Compared to traditional desktop applications:
  • better security, "sandbox" isolation
  • easy distribution, deployment and maintenance
  • application accessible on any host, instantly
  • OS independent
Typical use cases for RWA are:
  • office application (word processor, spreadsheets, presentation tools...) (e.g. Google Docs)
  • personal information and communication (mail, contacts, calendar, tasks, chat, feed aggregation...) (e.g. GMail-GCalendar, Outlook Webmail)
  • cartography (e.g. Google Maps)
  • CRM (E.g.
  • Business Intelligence (E.g.
  • Development tools (E.g. App Inventor)
  • Software-as-a-Service (SaaS) in general


As already said, one can distinguish two kinds of rich web applications. Those based on a framework running in a specific virtual machine (like Java VM, Flex, or Silverlight) on one hand, and those using the browser itself as a virtual machine on the other hand.

Frameworks using the browser as a virtual machine capitalize on the capabilities of HTML, DOM, CSS, and JavaScript. They also usually enable development to be independent from the target browser with seamless degraded mode for old-dated versions.

These are a few well known browser based frameworks:
  • GWT (Google Web Toolkit)
  • Cappuccino
But there are also plenty of vendor specific frameworks, usually little known and used mainly in enterprise environments, like for example General Interface (from TIBCO). Though, most developers available on the market would likely not know these vendor specific frameworks.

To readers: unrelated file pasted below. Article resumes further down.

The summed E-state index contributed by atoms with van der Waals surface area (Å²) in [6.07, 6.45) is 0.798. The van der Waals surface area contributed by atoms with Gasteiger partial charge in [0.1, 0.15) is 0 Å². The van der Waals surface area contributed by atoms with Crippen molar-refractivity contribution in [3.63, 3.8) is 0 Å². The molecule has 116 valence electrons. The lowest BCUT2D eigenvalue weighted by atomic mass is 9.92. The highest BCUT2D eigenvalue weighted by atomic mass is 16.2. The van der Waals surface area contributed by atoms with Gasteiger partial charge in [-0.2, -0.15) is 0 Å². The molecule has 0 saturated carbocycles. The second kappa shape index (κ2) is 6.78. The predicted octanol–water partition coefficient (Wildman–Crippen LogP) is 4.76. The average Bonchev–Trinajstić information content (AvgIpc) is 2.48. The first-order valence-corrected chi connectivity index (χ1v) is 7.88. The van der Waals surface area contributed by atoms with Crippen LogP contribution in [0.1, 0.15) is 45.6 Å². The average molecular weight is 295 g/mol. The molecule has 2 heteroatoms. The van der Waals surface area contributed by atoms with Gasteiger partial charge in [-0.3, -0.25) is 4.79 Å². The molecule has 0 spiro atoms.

Frameworks using a specific virtual machine have the disadvantage of requiring a specific prior install, typical in the form of a browser plug-in. (Though this inconvenient is insignificant in the case of Flex, since the Flash Player is deployed in 96% of internet enabled desktops. For Java the figure is 79% and for Silverlight, 61%. [2]) Advantages are better performances and even richer experience.

Here follows an indicative list of choice factors:
  • Staffing
    • Availability of programming skills
    • Learning curve
    • Documentation and Tutorials, Books
  • Productivity
    • GUI Builder
    • Object Mapping
    • Validation
    • i18n and l10n
    • Industrialisation (automatic builds, tests...)
  • Maintainability
    • Design patterns (MVC, MVP...)
    • Testability
    • Programming language (static typed vs. dynamic typed, e.g. Java vs. JavaScript)
    • Risk (durability of the vendor)


[1] "What is RIA?", by Kristen Waters

Monday, January 24, 2011

Mobile Apps Development: Native vs. Web

When it comes to start developing apps for mobile devices, a difficult question is immediately raised: which platform should we select? Indeed, the mobile landscape is the scene a fierce fight between major players (like Microsoft, RIM, Apple, and Google) or challengers (like HP and Nokia). Each of these platforms comes with its own way of developing apps; they often use different languages and SDKs, and always have different APIs.

There is obviously no unique answer to the question. It depends on a lot of factors.

The way you interpret those factors depends on your intent. Are you an individual who wants to invest time on its spare time to build skills in a new technology? Are you a software architect who must make a technical choice for a specific project? Are you an enterprise that must set architecture principles impacting all developments for the coming years?